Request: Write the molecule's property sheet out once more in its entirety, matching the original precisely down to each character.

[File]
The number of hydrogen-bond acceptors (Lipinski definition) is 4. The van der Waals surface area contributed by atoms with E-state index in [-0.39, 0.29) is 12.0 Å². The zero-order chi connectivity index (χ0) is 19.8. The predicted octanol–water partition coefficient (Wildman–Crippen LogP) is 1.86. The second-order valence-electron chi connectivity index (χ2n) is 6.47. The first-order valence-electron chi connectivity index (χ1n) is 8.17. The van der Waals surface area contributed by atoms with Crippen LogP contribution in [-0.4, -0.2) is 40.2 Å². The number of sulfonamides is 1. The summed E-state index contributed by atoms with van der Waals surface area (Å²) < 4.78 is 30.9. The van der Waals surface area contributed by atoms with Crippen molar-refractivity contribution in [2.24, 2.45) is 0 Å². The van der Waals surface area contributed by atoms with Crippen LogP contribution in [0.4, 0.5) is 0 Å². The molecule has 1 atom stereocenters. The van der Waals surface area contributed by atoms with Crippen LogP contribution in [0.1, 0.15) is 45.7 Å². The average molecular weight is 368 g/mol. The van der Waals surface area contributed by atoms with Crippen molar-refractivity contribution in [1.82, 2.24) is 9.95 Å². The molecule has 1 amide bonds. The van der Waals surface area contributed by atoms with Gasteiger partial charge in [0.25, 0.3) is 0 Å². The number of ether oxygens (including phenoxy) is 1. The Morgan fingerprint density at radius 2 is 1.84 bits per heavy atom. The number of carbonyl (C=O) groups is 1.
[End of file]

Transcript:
The number of hydrogen-bond acceptors (Lipinski definition) is 4. The van der Waals surface area contributed by atoms with E-state index in [-0.39, 0.29) is 12.0 Å². The zero-order chi connectivity index (χ0) is 19.8. The predicted octanol–water partition coefficient (Wildman–Crippen LogP) is 1.86. The second-order valence-electron chi connectivity index (χ2n) is 6.47. The first-order valence-electron chi connectivity index (χ1n) is 8.17. The van der Waals surface area contributed by atoms with Crippen LogP contribution in [-0.4, -0.2) is 40.2 Å². The number of sulfonamides is 1. The summed E-state index contributed by atoms with van der Waals surface area (Å²) < 4.78 is 30.9. The van der Waals surface area contributed by atoms with Crippen molar-refractivity contribution in [2.24, 2.45) is 0 Å². The van der Waals surface area contributed by atoms with Crippen LogP contribution in [0.4, 0.5) is 0 Å². The molecule has 1 atom stereocenters. The van der Waals surface area contributed by atoms with Crippen LogP contribution in [0.1, 0.15) is 45.7 Å². The average molecular weight is 368 g/mol. The van der Waals surface area contributed by atoms with Crippen molar-refractivity contribution in [1.82, 2.24) is 9.95 Å². The molecule has 1 amide bonds. The van der Waals surface area contributed by atoms with Gasteiger partial charge in [0.25, 0.3) is 0 Å². The number of ether oxygens (including phenoxy) is 1. The Morgan fingerprint density at radius 2 is 1.84 bits per heavy atom. The number of carbonyl (C=O) groups is 1.